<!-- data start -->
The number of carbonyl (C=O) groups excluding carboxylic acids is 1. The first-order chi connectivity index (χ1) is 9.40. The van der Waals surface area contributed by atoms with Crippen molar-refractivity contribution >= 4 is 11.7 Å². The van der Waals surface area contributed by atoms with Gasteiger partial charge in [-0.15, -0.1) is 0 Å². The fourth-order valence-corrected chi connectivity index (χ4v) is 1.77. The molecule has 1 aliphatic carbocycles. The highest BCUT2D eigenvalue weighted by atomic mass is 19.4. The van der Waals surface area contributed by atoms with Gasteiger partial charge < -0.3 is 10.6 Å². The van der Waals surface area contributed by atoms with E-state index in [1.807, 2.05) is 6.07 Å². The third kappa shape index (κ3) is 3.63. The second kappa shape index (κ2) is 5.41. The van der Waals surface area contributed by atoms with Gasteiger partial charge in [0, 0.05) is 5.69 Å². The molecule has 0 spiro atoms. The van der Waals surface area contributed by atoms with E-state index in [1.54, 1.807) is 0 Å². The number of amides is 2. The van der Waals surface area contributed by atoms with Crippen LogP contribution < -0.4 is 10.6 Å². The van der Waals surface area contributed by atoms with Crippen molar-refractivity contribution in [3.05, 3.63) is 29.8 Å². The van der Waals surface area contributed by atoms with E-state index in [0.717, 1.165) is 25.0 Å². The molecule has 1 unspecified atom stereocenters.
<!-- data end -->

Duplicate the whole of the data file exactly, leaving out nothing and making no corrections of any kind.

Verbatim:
The number of carbonyl (C=O) groups excluding carboxylic acids is 1. The first-order chi connectivity index (χ1) is 9.40. The van der Waals surface area contributed by atoms with Crippen molar-refractivity contribution >= 4 is 11.7 Å². The van der Waals surface area contributed by atoms with Gasteiger partial charge in [-0.15, -0.1) is 0 Å². The fourth-order valence-corrected chi connectivity index (χ4v) is 1.77. The molecule has 1 aliphatic carbocycles. The highest BCUT2D eigenvalue weighted by atomic mass is 19.4. The van der Waals surface area contributed by atoms with Gasteiger partial charge < -0.3 is 10.6 Å². The van der Waals surface area contributed by atoms with E-state index in [1.807, 2.05) is 6.07 Å². The third kappa shape index (κ3) is 3.63. The second kappa shape index (κ2) is 5.41. The van der Waals surface area contributed by atoms with Gasteiger partial charge in [0, 0.05) is 5.69 Å². The molecule has 0 spiro atoms. The van der Waals surface area contributed by atoms with E-state index in [1.54, 1.807) is 0 Å². The number of amides is 2. The van der Waals surface area contributed by atoms with Crippen LogP contribution < -0.4 is 10.6 Å². The van der Waals surface area contributed by atoms with Crippen molar-refractivity contribution in [3.05, 3.63) is 29.8 Å². The van der Waals surface area contributed by atoms with E-state index in [0.717, 1.165) is 25.0 Å². The molecule has 1 unspecified atom stereocenters.